256 F2d 221 Cofer v. United States

256 F.2d 221

Russell G. COFER, Appellant,
v.
UNITED STATES of America, Appellee.

No. 15913.

United States Court of Appeals Eighth Circuit.

June 18, 1958.

Rehearing Denied July 17, 1958.

Sam W. Moore, Oklahoma City, Okl., (Jack L. Spivey, Oklahoma City, Okl., was with him on the brief), for appellant.

Joseph L. Flynn, Asst. U. S. Atty., Kansas City, Mo. (Edward L. Scheufler, U. S. Atty., Kansas City, Mo., was with him on the brief), for appellee.

Before SANBORN, WOODROUGH and VAN OOSTERHOUT, Circuit Judges.

SANBORN, Circuit Judge.

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1

Russell G. Cofer has appealed from a judgment and sentence based upon the verdict of a jury finding him guilty under the first count of an information which charged him with having, on September 24, 1955, in Newton County, Missouri, attempted to transport intoxicating liquor into the State of Oklahoma, in violation of 18 U.S.C. § 1262.

2

The information was filed January 25, 1957. Cofer entered a plea of not guilty on November 5, 1957. The case was tried on November 12 and 13, 1957. The verdict of the jury was returned on November 13, and Cofer was sentenced to imprisonment for one year and to a fine of $500. Notice of appeal was filed on November 23, 1957, and the case was argued and submitted to this Court on May 7, 1958.

3

The question of the sufficiency of the evidence to support the jury's verdict is not properly before us for review, since no motion was made by Cofer for a directed verdict of acquittal at the close of the entire evidence. However, our examination of the record shows that there was ample evidence to justify the jury in believing and finding that, at the time and place named in the information, Cofer took on a load of intoxicating liquor in his Ford automobile, equipped with a Cadillac motor, and that he intended, and was attempting, to transport the liquor into Oklahoma, and would have done so had he not been chased and intercepted, while still in Missouri, by investigators of the United States Alcohol and Tobacco Tax Unit. See and compare, Gregg v. United States, 8 Cir., 113 F.2d 687, 690-691; Daniel v. United States, 8 Cir., 127 F.2d 1, 2-3.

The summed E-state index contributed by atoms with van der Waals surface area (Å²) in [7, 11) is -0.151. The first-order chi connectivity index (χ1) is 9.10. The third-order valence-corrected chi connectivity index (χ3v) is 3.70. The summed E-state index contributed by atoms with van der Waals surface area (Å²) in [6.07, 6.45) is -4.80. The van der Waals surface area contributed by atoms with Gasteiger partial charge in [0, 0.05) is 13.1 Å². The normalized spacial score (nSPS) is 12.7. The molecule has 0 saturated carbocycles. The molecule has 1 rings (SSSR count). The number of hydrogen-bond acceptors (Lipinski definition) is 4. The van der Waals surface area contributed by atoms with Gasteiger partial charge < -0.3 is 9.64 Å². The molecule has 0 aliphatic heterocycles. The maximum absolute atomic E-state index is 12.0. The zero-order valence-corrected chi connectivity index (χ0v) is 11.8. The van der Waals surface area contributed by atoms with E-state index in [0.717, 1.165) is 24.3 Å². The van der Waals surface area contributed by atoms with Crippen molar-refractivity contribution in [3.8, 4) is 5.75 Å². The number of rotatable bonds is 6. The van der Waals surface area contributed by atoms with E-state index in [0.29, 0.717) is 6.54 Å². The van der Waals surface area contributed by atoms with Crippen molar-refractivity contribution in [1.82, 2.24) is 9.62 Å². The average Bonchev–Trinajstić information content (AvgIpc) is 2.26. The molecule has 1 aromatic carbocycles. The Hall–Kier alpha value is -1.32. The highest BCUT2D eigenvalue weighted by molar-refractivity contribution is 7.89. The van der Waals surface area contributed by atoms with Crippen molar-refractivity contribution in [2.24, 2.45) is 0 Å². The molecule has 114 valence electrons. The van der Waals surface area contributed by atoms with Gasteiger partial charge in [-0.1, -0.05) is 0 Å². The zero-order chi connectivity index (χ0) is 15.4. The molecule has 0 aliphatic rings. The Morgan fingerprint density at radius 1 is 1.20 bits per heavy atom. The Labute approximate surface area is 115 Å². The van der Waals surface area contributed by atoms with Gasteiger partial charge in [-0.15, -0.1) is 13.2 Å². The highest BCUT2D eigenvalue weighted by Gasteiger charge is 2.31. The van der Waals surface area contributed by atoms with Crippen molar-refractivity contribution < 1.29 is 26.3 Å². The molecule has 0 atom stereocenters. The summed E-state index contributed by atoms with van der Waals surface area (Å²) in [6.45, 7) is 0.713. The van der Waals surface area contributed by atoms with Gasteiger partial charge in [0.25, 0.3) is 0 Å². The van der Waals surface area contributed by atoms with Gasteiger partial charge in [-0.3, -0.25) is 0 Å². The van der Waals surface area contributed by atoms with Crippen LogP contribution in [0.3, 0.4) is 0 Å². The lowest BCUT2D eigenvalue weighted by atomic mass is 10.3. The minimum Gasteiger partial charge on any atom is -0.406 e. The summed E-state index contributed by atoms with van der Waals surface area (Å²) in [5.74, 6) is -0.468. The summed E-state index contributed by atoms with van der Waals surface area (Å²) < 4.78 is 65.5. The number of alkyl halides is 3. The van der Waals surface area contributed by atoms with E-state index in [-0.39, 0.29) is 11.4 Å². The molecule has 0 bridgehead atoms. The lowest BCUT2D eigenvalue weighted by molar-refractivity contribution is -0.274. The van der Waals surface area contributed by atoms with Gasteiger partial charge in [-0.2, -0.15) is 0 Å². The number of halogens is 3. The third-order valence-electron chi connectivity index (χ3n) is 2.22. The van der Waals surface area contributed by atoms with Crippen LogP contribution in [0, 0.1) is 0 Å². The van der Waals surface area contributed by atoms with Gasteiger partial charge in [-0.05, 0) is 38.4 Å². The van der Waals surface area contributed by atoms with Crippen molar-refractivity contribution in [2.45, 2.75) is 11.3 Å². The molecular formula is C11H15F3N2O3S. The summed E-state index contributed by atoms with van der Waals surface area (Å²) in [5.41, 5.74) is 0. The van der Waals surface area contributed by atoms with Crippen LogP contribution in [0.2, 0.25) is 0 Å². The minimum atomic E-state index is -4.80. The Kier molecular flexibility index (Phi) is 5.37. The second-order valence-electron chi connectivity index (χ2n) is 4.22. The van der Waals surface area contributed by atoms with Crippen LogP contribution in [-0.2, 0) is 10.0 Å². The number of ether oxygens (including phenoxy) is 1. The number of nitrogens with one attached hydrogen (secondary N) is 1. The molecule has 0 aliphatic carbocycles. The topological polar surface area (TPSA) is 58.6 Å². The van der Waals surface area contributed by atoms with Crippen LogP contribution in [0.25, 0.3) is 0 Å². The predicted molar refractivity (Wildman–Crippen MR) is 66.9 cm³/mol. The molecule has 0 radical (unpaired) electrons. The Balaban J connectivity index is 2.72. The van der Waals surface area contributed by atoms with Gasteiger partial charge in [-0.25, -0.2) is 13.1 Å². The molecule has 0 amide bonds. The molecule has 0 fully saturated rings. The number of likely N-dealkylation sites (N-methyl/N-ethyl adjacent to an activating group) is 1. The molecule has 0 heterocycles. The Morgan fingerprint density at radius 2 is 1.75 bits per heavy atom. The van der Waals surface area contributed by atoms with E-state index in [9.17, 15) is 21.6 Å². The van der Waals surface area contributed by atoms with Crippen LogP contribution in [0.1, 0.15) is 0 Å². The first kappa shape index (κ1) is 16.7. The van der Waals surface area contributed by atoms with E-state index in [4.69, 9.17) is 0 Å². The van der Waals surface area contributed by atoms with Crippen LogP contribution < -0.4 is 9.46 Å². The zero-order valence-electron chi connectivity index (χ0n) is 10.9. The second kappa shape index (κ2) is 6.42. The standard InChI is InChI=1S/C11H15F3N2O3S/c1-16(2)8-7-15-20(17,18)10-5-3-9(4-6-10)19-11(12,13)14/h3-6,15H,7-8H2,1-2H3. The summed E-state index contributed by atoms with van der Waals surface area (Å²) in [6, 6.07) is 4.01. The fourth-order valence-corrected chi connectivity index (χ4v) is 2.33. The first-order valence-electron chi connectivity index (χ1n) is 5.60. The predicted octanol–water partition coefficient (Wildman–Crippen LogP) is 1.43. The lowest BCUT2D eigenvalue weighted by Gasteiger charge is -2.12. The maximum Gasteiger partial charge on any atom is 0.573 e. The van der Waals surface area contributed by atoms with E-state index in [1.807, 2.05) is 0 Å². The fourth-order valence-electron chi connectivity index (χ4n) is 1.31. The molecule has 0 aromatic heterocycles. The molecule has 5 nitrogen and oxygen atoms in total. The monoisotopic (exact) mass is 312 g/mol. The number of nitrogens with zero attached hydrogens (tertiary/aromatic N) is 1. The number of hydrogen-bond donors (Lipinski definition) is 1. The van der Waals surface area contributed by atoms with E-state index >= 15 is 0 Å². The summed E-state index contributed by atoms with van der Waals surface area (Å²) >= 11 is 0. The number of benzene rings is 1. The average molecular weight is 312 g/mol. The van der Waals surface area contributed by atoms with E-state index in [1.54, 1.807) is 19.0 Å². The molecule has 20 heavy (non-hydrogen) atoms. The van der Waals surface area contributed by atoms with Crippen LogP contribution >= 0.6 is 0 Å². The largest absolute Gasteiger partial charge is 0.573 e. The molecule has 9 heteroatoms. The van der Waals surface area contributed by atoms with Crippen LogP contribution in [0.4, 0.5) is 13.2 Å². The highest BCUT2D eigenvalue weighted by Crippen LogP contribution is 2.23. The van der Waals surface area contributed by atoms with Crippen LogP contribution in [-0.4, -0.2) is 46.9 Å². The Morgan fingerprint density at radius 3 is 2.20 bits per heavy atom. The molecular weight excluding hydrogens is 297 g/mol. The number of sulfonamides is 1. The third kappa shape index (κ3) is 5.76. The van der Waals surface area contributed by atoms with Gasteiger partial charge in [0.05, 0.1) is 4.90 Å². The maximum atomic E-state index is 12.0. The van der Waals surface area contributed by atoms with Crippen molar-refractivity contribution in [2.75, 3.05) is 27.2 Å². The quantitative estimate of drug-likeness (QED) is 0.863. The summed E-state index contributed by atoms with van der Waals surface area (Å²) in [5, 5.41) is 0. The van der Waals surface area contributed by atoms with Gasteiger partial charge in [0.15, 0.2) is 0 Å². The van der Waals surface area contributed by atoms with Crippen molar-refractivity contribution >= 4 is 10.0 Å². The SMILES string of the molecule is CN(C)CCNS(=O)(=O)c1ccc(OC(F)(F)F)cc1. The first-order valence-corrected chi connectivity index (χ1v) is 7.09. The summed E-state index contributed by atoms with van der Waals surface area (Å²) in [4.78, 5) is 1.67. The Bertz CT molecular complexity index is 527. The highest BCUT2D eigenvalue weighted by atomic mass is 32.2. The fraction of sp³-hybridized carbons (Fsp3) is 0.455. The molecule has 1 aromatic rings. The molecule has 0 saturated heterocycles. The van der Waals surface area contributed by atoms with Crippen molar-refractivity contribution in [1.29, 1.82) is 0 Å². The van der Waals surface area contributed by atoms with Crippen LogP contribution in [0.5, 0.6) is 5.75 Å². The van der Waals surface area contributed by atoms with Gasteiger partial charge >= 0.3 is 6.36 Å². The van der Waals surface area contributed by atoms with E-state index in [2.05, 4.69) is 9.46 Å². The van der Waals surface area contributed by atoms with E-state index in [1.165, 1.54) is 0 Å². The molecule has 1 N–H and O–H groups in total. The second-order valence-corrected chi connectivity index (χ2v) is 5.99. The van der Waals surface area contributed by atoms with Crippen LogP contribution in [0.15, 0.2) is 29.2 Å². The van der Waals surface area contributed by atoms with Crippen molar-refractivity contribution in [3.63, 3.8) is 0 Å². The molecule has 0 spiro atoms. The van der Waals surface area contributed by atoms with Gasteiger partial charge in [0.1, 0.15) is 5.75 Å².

4

Cofer asserts that the District Court erred prejudicially when it permitted counsel for the Government to read to the jury a motion filed by Cofer on November 7, 1957, to suppress as evidence the intoxicating liquor he was transporting on September 24, 1955, when he was arrested. In his motion he refers to the liquor as "116 gallons of tax-paid liquor and wine," and says "that said property was taken from him against his will and illegally." He does not state in his motion that the liquor seized was his, or that he was attempting to transport it into Oklahoma. The docket entries show: "11/11/57 Motion to suppress evidence is withdrawn, by leave of Court." The motion was apparently not withdrawn in the sense that it was expunged or removed from the files of the District Court. Whether the admissions contained in the motion would have been inadmissible had they done anything more than corroborate the undisputed testimony of the officers who seized Cofer's car, the liquor, and Cofer himself, it is not necessary to decide. The introduction in evidence, by the Government, of the motion to suppress, as an admission against interest, was, in our opinion, nonprejudicial surplusage.

5

Cofer asserts that Oklahoma does not qualify for coverage under 18 U.S.C. § 1262 as a state "in which all sales, except for scientific, sacramental, medicinal, or mechanical purposes, of intoxicating liquor * * * are prohibited"; and that therefore an attempt to transport liquor into Oklahoma is not a federal offense. This contention is based upon Sections 101 to 108 of Title 37 of the Statutes of Oklahoma of 1951, relating to the disposition of intoxicating liquor seized within the state which is capable of being sold in lawful commercial channels outside of the state. In effect, what Cofer contends is that, since the state permits sales within the state, by a sheriff, of forfeited intoxicating liquor saleable in legitimate channels, to persons outside the state, Oklahoma cannot be said to be a state in which "all sales" are prohibited.